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http://dx.doi.org/10.1097/PRS.0b013e3181881e18DOI Listing
November 2008

A comparative anatomical study of brachioradialis and flexor carpi ulnaris muscles: implications for total tongue reconstruction.

Plast Reconstr Surg 2008 Mar;121(3):816-829

Melbourne, Victoria, Australia From the Jack Brockhoff Reconstructive Plastic Surgery Research Unit, Royal Melbourne Hospital, Department of Anatomy and Cell Biology, University of Melbourne.

Background: Total or subtotal glossectomy following resection of intraoral tumors causes significant morbidity. Recent surgical endeavors have focused on the creation of a neotongue with both sensory and motor innervation. Although various local or regional free flaps have been used for this purpose, the optimal donor site remains undecided. The authors compared the neurovascular anatomy of the brachioradialis and flexor carpi ulnaris to assess their suitability as donor muscles together with overlying skin for functional total or subtotal tongue reconstruction.

Methods: Eighty-eight brachioradialis and 80 flexor carpi ulnaris muscles were studied, comprising 120 dissected specimens, 18 arterial studies, two venous studies, 20 histologic studies, and eight neurovascular studies.

Results: The dominant vascular pattern of the brachioradialis varied. The major pedicle arose from the radial (38 percent), radial recurrent (42 percent), and brachial arteries (20 percent). The muscle also lacked a single neurovascular pedicle. The vasculature of the flexor carpi ulnaris was consistent. The ulnar artery supplied the dominant pedicle in 86 percent of cases. The entry point of motor innervation is near that of the vascular pedicles. A minor distal nerve accompanied the main vascular pedicle in 65 percent of cases. The overlying skin was supplied by musculocutaneous perforators. The lower lateral cutaneous nerve of the arm supplied the skin over the brachioradialis, and the medial cutaneous nerves of the arm and forearm provided sensation over the flexor carpi ulnaris.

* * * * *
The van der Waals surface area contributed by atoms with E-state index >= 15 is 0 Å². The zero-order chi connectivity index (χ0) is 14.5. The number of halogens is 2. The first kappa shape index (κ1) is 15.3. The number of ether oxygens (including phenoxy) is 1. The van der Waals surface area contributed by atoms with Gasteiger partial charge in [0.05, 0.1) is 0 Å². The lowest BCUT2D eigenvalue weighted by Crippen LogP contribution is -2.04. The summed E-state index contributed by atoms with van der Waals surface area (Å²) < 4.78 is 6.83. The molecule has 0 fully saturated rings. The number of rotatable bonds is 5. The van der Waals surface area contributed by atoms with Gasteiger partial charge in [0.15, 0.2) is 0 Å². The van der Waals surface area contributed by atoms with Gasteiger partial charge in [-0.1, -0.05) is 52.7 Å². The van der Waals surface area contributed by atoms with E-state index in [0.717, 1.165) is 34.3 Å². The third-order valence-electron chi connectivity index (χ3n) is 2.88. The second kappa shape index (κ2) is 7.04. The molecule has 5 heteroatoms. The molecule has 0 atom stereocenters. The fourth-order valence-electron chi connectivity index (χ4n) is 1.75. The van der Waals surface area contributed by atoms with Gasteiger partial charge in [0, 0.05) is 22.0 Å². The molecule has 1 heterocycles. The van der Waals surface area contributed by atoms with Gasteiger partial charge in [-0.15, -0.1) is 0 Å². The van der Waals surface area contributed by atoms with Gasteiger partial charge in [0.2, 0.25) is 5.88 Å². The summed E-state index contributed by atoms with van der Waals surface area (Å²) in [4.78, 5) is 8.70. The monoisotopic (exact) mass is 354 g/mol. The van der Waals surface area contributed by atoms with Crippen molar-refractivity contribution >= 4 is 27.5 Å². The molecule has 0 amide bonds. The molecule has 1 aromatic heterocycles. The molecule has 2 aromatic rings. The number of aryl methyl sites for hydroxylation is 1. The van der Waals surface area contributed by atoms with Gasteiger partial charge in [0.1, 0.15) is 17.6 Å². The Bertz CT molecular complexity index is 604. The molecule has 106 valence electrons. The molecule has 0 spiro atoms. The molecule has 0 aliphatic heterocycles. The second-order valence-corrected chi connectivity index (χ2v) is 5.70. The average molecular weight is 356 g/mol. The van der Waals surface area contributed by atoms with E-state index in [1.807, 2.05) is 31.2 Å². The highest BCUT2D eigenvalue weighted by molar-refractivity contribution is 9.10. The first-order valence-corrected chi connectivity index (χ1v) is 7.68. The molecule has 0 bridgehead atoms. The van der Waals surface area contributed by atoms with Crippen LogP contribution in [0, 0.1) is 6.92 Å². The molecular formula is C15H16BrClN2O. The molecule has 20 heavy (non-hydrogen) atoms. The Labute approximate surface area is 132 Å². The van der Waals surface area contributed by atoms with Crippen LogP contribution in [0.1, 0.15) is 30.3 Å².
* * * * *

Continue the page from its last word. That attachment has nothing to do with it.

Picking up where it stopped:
Conclusion: The authors delineated the anatomical advantages of the flexor carpi ulnaris over the brachioradialis for total or subtotal tongue reconstruction.
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http://dx.doi.org/10.1097/01.prs.0000299920.14548.2aDOI Listing